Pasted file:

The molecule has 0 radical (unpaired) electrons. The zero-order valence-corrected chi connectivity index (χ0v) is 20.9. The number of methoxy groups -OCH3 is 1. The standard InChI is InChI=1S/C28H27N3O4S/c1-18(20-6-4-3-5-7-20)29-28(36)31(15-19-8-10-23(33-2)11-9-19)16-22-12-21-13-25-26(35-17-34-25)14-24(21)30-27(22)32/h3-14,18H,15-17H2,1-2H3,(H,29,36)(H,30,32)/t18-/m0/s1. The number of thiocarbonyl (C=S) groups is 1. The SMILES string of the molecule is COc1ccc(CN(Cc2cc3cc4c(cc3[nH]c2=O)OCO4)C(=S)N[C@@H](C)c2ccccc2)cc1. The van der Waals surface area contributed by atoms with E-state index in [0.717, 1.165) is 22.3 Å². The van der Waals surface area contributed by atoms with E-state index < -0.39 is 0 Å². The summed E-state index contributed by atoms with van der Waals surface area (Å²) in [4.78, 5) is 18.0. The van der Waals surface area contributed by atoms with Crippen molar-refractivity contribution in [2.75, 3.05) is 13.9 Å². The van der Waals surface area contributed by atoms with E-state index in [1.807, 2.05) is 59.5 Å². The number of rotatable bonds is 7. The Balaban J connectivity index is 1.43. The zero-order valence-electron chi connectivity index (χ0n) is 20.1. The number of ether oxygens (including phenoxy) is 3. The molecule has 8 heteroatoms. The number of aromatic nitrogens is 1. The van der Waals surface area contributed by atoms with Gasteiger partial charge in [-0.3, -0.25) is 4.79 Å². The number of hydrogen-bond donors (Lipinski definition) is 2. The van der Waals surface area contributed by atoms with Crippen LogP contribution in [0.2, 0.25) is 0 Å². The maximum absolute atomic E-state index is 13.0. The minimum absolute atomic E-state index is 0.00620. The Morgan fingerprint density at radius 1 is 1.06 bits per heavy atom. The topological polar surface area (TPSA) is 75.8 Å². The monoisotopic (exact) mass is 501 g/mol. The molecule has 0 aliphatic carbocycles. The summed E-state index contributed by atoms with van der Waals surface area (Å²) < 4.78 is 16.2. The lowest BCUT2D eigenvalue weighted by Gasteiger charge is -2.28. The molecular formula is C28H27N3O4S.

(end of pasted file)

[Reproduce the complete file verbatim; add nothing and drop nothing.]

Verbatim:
The molecule has 0 radical (unpaired) electrons. The zero-order valence-corrected chi connectivity index (χ0v) is 20.9. The number of methoxy groups -OCH3 is 1. The standard InChI is InChI=1S/C28H27N3O4S/c1-18(20-6-4-3-5-7-20)29-28(36)31(15-19-8-10-23(33-2)11-9-19)16-22-12-21-13-25-26(35-17-34-25)14-24(21)30-27(22)32/h3-14,18H,15-17H2,1-2H3,(H,29,36)(H,30,32)/t18-/m0/s1. The number of thiocarbonyl (C=S) groups is 1. The SMILES string of the molecule is COc1ccc(CN(Cc2cc3cc4c(cc3[nH]c2=O)OCO4)C(=S)N[C@@H](C)c2ccccc2)cc1. The van der Waals surface area contributed by atoms with E-state index in [0.717, 1.165) is 22.3 Å². The van der Waals surface area contributed by atoms with E-state index < -0.39 is 0 Å². The summed E-state index contributed by atoms with van der Waals surface area (Å²) in [4.78, 5) is 18.0. The van der Waals surface area contributed by atoms with Crippen molar-refractivity contribution in [2.75, 3.05) is 13.9 Å². The van der Waals surface area contributed by atoms with E-state index in [1.807, 2.05) is 59.5 Å². The number of rotatable bonds is 7. The Balaban J connectivity index is 1.43. The zero-order valence-electron chi connectivity index (χ0n) is 20.1. The number of ether oxygens (including phenoxy) is 3. The molecule has 8 heteroatoms. The number of aromatic nitrogens is 1. The van der Waals surface area contributed by atoms with Gasteiger partial charge in [-0.3, -0.25) is 4.79 Å². The number of hydrogen-bond donors (Lipinski definition) is 2. The van der Waals surface area contributed by atoms with Crippen LogP contribution in [0.2, 0.25) is 0 Å². The maximum absolute atomic E-state index is 13.0. The minimum absolute atomic E-state index is 0.00620. The Morgan fingerprint density at radius 1 is 1.06 bits per heavy atom. The topological polar surface area (TPSA) is 75.8 Å². The monoisotopic (exact) mass is 501 g/mol. The molecule has 0 aliphatic carbocycles. The summed E-state index contributed by atoms with van der Waals surface area (Å²) < 4.78 is 16.2. The lowest BCUT2D eigenvalue weighted by Gasteiger charge is -2.28. The molecular formula is C28H27N3O4S.